Assessment for Parental Capacity and Medical Neglect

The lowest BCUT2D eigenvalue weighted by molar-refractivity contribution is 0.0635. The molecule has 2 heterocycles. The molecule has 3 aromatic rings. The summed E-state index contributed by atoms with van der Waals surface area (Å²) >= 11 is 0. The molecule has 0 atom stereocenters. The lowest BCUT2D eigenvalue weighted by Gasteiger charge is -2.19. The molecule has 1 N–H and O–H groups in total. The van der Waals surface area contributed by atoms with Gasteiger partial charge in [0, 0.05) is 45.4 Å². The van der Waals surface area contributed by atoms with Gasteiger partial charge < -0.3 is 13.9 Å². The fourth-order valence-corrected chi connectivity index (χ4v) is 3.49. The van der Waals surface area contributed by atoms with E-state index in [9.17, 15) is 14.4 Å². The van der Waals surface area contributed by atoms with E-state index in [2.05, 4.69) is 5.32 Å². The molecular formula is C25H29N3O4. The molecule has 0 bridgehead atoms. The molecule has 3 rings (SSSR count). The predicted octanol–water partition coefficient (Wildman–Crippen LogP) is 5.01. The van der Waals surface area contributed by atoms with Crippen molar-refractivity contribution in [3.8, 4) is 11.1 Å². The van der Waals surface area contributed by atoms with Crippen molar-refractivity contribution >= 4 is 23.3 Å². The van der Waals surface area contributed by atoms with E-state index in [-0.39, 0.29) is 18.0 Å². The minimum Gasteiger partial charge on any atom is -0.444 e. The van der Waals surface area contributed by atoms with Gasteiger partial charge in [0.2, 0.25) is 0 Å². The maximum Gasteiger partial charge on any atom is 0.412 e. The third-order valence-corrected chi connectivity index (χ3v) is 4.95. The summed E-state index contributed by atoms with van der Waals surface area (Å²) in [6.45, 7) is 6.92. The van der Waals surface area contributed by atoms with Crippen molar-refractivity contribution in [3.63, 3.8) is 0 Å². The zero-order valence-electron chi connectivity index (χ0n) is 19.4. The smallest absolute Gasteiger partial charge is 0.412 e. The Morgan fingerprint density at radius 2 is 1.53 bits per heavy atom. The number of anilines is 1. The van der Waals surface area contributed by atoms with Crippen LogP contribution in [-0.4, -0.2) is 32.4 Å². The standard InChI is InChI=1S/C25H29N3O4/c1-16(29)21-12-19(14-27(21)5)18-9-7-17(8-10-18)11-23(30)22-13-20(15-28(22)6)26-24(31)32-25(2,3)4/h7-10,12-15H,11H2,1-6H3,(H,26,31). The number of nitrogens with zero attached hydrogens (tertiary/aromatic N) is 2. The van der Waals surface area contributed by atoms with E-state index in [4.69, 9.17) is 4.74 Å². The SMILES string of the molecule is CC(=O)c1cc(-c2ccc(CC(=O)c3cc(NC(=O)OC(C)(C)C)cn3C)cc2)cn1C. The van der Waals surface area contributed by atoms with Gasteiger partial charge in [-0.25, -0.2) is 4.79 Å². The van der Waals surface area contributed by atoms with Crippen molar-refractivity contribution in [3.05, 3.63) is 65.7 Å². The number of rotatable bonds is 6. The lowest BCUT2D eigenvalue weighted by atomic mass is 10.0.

Physicians generally make determinations about a patient's decision-making capacity to ensure that the patient is able to make appropriate medical decisions. When patients are children and adolescents, consultants need to consider the parents' decision-making capacity. In a general sense, two kinds of competence exist: competence to decide (e.g., competence to refuse or consent to treatment) and competence to perform an act (e.g., competence to parent). The latter category is broader because it encompasses both decisions and actions (Gutheil and Appelbaum 2000). Issues of parental competence frequently arise in the hospital, often with regard to the parents' ability to adequately meet their child's medical needs. Parental abuse or neglect of physically ill children is not uncommon, and child protective services agencies often become involved during inpatient admission and are ultimately responsible for decisions regarding placement. Although competence is a legal concept determined by a judge, the consultant can be asked to give an opinion about parenting capacity.

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